Invasion of privacy torts, like other torts in Minnesota, are subject to a strict statute of limitations that dictates when a claim can be brought. When seeking relief under a claim for invasion of privacy, a claimant must immediately confront Minnesota’s vague limitation statutes, § 541.05 and § 541.07, which raises a potentially claim-killing question – is the statute of limitations for invasion of privacy torts six years or two years? The Minnesota Supreme Court has yet to answer this question, and the statutes present a well-known problem: both can be read to apply to most claims. Minn. Stat. § 541.05 subd. 1(5) prescribes a six-year limitation for “criminal conversation, or for any other injury to the person or rights of another . . . .” Conversely, Minn. Stat. § 541.07(1) prescribes a two-year limitation for “libel, slander, assault, battery, false imprisonment, or other tort resulting in personal injury” except where “section 541.05 . . . otherwise prescribes.” Although the question presents a close call, applying the Minnesota Supreme Court’s original analysis on the statutes of limitations, potential plaintiffs should arguably be given six years to bring their claim.
The Birth of Invasion of Privacy Torts
The invasion of privacy torts stem from the initial recognition of a legal right to privacy well over a century ago. Since then, various states have formulated different invasion of privacy torts, ultimately crystallizing in four distinct torts: intrusion upon seclusion, appropriation, publication of private facts, and false light publicity. Intrusion upon seclusion involves an intentional intrusion into someone’s private affairs. Similarly, publication of private facts occurs when someone’s private affairs are publicized. Appropriation differs somewhat, in that it creates liability for appropriating someone’s name or likeness to protect the exclusive use of one’s own identity. Finally, false light publicity is essentially a broader form of defamation.
The invasion of privacy torts provide an essential tool to protect an area at the “heart of our liberty” by giving individuals the right to choose which parts of their lives become public and which remain private. More importantly, these torts help guard against, or at least attempt to remedy, the often serious harm caused by an invasion of privacy.
Minnesota’s Slow-Moving Approach to Invasion of Privacy Torts
A laggard among states, Minnesota did not recognize invasions of privacy torts until the 1998 case, Lake v. Wal-Mart Stores, Inc. In Lake, a Wal-Mart employee printed and circulated a risqué photograph despite telling the plaintiffs that no copies were made. The Minnesota Supreme Court, rightly recognizing that the “fundamental right to privacy” extends to “choosing which parts of our lives shall become public and which parts we shall hold close,” recognized the torts of intrusion upon seclusion, appropriation, and publication of private facts. Unfortunately, we were left with the question of which statute of limitations applies to these new causes of action, § 541.05 or § 541.07?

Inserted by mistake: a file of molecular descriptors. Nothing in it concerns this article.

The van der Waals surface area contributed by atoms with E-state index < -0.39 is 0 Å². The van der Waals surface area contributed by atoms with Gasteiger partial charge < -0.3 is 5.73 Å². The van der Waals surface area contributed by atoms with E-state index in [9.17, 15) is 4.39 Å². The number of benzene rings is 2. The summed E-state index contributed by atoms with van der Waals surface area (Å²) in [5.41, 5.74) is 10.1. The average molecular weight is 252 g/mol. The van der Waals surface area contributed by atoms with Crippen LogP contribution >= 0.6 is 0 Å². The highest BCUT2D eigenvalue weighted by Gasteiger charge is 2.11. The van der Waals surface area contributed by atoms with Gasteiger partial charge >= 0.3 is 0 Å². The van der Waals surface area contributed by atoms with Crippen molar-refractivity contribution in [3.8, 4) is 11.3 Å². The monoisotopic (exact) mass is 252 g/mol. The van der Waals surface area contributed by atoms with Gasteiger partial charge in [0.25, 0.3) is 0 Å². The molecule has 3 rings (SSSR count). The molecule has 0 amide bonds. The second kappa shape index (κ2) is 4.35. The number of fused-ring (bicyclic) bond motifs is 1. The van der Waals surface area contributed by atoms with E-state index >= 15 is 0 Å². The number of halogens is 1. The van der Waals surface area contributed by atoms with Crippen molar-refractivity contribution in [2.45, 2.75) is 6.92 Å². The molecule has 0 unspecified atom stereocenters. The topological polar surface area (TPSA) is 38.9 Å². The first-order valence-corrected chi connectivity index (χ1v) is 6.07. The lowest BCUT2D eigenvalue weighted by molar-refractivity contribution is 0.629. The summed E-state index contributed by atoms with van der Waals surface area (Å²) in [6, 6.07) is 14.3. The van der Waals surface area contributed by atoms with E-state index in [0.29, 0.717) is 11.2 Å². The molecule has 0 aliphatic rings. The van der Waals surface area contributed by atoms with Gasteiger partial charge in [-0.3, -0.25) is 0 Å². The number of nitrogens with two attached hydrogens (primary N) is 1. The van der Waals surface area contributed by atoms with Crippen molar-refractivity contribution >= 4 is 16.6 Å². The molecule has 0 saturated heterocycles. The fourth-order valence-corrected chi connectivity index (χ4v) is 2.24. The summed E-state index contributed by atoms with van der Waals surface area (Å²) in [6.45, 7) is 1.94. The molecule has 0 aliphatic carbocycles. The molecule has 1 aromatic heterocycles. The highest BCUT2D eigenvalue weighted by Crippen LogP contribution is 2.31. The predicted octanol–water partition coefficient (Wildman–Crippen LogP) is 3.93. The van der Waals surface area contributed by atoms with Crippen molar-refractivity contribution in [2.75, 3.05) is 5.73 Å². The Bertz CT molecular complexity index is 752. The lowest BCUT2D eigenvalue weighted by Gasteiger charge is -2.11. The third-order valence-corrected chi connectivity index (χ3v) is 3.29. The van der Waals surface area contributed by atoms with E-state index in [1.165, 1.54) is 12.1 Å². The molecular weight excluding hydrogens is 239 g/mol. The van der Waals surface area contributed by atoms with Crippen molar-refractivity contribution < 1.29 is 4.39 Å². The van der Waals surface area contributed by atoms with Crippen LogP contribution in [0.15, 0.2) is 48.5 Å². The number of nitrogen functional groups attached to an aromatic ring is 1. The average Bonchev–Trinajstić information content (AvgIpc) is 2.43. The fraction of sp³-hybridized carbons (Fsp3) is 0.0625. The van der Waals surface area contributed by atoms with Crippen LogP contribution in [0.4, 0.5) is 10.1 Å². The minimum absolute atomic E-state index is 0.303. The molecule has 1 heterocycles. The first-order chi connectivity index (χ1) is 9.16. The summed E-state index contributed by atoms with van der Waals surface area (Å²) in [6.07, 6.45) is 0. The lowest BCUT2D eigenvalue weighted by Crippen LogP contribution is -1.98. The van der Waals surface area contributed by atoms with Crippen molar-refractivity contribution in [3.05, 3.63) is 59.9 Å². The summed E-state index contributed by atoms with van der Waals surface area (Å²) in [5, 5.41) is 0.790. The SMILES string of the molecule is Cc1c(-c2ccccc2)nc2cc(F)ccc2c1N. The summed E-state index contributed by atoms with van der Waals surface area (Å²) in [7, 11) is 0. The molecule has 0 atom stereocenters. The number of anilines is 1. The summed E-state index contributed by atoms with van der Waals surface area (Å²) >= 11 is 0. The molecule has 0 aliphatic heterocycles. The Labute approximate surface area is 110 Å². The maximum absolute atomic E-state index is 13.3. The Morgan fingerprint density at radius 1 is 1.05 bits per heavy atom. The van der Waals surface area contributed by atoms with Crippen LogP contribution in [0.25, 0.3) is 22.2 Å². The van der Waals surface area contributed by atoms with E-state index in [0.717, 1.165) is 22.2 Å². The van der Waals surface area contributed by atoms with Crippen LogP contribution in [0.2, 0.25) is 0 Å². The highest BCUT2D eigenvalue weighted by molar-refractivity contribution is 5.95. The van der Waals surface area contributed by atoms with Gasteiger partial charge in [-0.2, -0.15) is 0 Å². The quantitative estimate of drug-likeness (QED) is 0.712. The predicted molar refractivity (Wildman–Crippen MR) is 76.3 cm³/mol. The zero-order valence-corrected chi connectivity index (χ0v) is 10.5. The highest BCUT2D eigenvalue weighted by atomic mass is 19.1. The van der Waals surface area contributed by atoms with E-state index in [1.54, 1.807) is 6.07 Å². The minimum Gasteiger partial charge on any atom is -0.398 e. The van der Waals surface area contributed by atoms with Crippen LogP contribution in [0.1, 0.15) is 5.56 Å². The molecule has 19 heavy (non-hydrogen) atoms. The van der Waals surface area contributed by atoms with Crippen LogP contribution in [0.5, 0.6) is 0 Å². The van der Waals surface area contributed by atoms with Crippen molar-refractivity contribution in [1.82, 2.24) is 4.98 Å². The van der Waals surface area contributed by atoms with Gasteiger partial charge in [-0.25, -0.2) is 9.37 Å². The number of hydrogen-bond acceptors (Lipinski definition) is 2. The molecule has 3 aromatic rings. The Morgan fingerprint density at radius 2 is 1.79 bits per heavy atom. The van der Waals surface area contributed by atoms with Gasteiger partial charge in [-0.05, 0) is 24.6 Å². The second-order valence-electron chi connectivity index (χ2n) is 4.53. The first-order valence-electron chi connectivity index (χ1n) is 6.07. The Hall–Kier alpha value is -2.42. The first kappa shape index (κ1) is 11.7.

Over a century before the Lake decision, the Minnesota Supreme Court addressed the application of the statutes of limitations in Brown v. Village of Heron Lake. The Brown court held that the two-year statute only applies to torts more like those expressly enumerated in the two-year statute. Still decades before Lake was decided, the Minnesota Supreme Court, in Wild v. Rarig, applied Brown’s “more-like” test to identify shared characteristics of two-year-limited torts: (1) they are either intentional or strict liability torts; (2) they involve injury to the person, rather than property or contract claims; and (3) they can usually be the basis for criminal prosecution. These characteristics should be understood as guidelines, not a strict rule or elements, as they were formulated based on the specific tort and facts of the Wild case. More importantly, the Minnesota Supreme Court, in Ott v. Great Northern Ry. Co., warned against applying a single standard to every tort, indicating that the Wild court, in elucidating generalized standards, may have dropped the ball in remembering where this conversation started.
The District of Minnesota’s Flawed Application
While neither the Minnesota Supreme Court nor Court of Appeals has squarely addressed which statute of limitation applies, federal courts in Minnesota have. Without guidance from a State Supreme Court, a Federal District Court’s job is to make its best guess at what the State Supreme Court would decide. In this regard, the United States District Court for the District of Minnesota strikes out in its application of Minnesota law. In Manion v. Nagin and Hough v. Shakopee Public Schools, the courts only mentioned one of the three Wild characteristics – intentionality. In Manion, the court’s analysis was limited to a single conclusory sentence: “Intrusion upon seclusion is also an intentional tort with a two-year stature of limitation.” This is far from the “more-like” test demanded by Brown or the characteristics suggested by Wild. The Hough court did no better, merely citing to Manion and offering another single-sentence declaration.
Statutes of Limitations and Invasion of Privacy Torts in Minnesota Today
The Wild characteristics were a useful tool to determine the statute of limitations in a specific case, but they remain only one fact-specific application of the “more-like” test. Given that Wild was decided before invasion of privacy torts were recognized in Minnesota, and the Minnesota Supreme Court has cautioned against such an application, applying the Wild standard to invasion of privacy torts is inappropriate. What, then, is the appropriate test? The Brown “more-like” test was and remains the correct analysis. We argue that Wild should be interpreted as a tool used to apply Brown.